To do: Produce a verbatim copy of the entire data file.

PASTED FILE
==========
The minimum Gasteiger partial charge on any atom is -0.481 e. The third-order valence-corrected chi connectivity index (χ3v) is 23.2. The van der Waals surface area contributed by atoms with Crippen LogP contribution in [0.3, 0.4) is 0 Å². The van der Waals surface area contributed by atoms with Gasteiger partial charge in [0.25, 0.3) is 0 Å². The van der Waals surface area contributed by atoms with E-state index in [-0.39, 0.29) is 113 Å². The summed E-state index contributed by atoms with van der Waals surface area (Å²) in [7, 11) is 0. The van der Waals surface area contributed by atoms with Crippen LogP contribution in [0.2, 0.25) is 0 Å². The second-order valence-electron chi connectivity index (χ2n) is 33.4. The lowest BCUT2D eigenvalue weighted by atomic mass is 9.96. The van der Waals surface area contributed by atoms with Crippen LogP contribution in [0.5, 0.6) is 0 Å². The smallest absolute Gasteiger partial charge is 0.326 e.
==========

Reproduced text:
The minimum Gasteiger partial charge on any atom is -0.481 e. The third-order valence-corrected chi connectivity index (χ3v) is 23.2. The van der Waals surface area contributed by atoms with Crippen LogP contribution in [0.3, 0.4) is 0 Å². The van der Waals surface area contributed by atoms with Gasteiger partial charge in [0.25, 0.3) is 0 Å². The van der Waals surface area contributed by atoms with E-state index in [-0.39, 0.29) is 113 Å². The summed E-state index contributed by atoms with van der Waals surface area (Å²) in [7, 11) is 0. The van der Waals surface area contributed by atoms with Crippen LogP contribution in [0.2, 0.25) is 0 Å². The second-order valence-electron chi connectivity index (χ2n) is 33.4. The lowest BCUT2D eigenvalue weighted by atomic mass is 9.96. The van der Waals surface area contributed by atoms with Crippen LogP contribution in [0.5, 0.6) is 0 Å². The smallest absolute Gasteiger partial charge is 0.326 e.